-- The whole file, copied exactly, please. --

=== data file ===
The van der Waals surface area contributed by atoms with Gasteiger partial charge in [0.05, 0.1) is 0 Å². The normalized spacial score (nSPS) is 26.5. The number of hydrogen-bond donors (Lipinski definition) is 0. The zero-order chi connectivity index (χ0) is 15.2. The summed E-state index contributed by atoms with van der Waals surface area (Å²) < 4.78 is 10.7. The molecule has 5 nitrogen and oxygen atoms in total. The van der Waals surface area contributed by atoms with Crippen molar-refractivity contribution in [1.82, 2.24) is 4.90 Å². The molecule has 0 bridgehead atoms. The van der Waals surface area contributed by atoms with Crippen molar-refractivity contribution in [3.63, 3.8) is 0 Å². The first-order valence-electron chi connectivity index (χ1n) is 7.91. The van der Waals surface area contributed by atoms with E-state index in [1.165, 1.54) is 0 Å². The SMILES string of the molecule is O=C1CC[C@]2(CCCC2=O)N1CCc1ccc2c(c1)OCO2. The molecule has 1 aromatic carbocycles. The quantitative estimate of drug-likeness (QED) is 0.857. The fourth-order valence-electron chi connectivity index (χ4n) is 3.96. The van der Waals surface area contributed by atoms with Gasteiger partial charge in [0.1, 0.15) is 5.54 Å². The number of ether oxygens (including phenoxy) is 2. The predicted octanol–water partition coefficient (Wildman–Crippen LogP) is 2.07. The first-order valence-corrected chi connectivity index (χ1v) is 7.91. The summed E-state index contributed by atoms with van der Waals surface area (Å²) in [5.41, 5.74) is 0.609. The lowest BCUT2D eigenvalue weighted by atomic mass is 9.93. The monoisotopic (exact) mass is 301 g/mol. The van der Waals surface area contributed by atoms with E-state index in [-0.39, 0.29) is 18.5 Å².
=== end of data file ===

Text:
The van der Waals surface area contributed by atoms with Gasteiger partial charge in [0.05, 0.1) is 0 Å². The normalized spacial score (nSPS) is 26.5. The number of hydrogen-bond donors (Lipinski definition) is 0. The zero-order chi connectivity index (χ0) is 15.2. The summed E-state index contributed by atoms with van der Waals surface area (Å²) < 4.78 is 10.7. The molecule has 5 nitrogen and oxygen atoms in total. The van der Waals surface area contributed by atoms with Crippen molar-refractivity contribution in [1.82, 2.24) is 4.90 Å². The molecule has 0 bridgehead atoms. The van der Waals surface area contributed by atoms with Crippen molar-refractivity contribution in [3.63, 3.8) is 0 Å². The first-order valence-electron chi connectivity index (χ1n) is 7.91. The van der Waals surface area contributed by atoms with E-state index in [1.165, 1.54) is 0 Å². The SMILES string of the molecule is O=C1CC[C@]2(CCCC2=O)N1CCc1ccc2c(c1)OCO2. The molecule has 1 aromatic carbocycles. The quantitative estimate of drug-likeness (QED) is 0.857. The fourth-order valence-electron chi connectivity index (χ4n) is 3.96. The van der Waals surface area contributed by atoms with Gasteiger partial charge in [0.1, 0.15) is 5.54 Å². The number of ether oxygens (including phenoxy) is 2. The predicted octanol–water partition coefficient (Wildman–Crippen LogP) is 2.07. The first-order valence-corrected chi connectivity index (χ1v) is 7.91. The summed E-state index contributed by atoms with van der Waals surface area (Å²) in [5.41, 5.74) is 0.609. The lowest BCUT2D eigenvalue weighted by atomic mass is 9.93. The monoisotopic (exact) mass is 301 g/mol. The van der Waals surface area contributed by atoms with E-state index in [-0.39, 0.29) is 18.5 Å².